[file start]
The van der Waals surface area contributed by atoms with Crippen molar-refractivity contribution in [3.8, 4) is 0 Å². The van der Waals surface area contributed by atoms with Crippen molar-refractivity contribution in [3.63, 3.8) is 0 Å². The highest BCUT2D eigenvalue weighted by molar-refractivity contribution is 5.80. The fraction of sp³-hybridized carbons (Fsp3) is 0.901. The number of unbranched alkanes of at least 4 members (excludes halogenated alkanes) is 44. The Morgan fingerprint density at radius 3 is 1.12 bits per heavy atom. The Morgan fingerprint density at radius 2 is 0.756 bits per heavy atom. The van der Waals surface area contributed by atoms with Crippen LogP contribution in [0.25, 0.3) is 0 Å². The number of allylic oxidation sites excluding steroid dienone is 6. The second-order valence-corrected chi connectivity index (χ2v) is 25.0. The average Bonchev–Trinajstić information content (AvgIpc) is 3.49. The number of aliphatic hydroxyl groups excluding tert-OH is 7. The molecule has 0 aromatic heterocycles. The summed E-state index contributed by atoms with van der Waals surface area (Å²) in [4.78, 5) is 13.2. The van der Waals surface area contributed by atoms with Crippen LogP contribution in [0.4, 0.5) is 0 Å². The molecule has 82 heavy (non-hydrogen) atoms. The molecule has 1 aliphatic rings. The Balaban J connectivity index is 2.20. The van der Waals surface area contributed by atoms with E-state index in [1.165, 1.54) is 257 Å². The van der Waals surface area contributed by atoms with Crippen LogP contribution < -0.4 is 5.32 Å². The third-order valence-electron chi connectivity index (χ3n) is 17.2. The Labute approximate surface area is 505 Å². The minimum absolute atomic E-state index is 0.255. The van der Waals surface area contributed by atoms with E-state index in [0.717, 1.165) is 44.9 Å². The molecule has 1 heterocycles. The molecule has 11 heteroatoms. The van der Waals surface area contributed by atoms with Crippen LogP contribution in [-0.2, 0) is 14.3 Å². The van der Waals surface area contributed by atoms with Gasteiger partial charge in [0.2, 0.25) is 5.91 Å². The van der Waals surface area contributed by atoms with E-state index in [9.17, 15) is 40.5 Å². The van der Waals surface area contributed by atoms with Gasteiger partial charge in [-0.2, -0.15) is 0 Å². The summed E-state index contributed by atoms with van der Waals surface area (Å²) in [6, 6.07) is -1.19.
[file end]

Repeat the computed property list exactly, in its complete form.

The van der Waals surface area contributed by atoms with Crippen molar-refractivity contribution in [3.8, 4) is 0 Å². The van der Waals surface area contributed by atoms with Crippen molar-refractivity contribution in [3.63, 3.8) is 0 Å². The highest BCUT2D eigenvalue weighted by molar-refractivity contribution is 5.80. The fraction of sp³-hybridized carbons (Fsp3) is 0.901. The number of unbranched alkanes of at least 4 members (excludes halogenated alkanes) is 44. The Morgan fingerprint density at radius 3 is 1.12 bits per heavy atom. The Morgan fingerprint density at radius 2 is 0.756 bits per heavy atom. The van der Waals surface area contributed by atoms with Crippen LogP contribution in [0.25, 0.3) is 0 Å². The number of allylic oxidation sites excluding steroid dienone is 6. The second-order valence-corrected chi connectivity index (χ2v) is 25.0. The average Bonchev–Trinajstić information content (AvgIpc) is 3.49. The number of aliphatic hydroxyl groups excluding tert-OH is 7. The molecule has 0 aromatic heterocycles. The summed E-state index contributed by atoms with van der Waals surface area (Å²) in [4.78, 5) is 13.2. The van der Waals surface area contributed by atoms with Crippen LogP contribution in [0.4, 0.5) is 0 Å². The molecule has 82 heavy (non-hydrogen) atoms. The molecule has 1 aliphatic rings. The Balaban J connectivity index is 2.20. The van der Waals surface area contributed by atoms with E-state index in [1.165, 1.54) is 257 Å². The van der Waals surface area contributed by atoms with Crippen LogP contribution < -0.4 is 5.32 Å². The third-order valence-electron chi connectivity index (χ3n) is 17.2. The Labute approximate surface area is 505 Å². The minimum absolute atomic E-state index is 0.255. The van der Waals surface area contributed by atoms with E-state index in [0.717, 1.165) is 44.9 Å². The molecule has 1 heterocycles. The molecule has 11 heteroatoms. The van der Waals surface area contributed by atoms with Crippen LogP contribution in [-0.2, 0) is 14.3 Å². The van der Waals surface area contributed by atoms with Gasteiger partial charge in [0.2, 0.25) is 5.91 Å². The van der Waals surface area contributed by atoms with E-state index in [9.17, 15) is 40.5 Å². The van der Waals surface area contributed by atoms with Gasteiger partial charge in [-0.2, -0.15) is 0 Å². The summed E-state index contributed by atoms with van der Waals surface area (Å²) in [6, 6.07) is -1.19.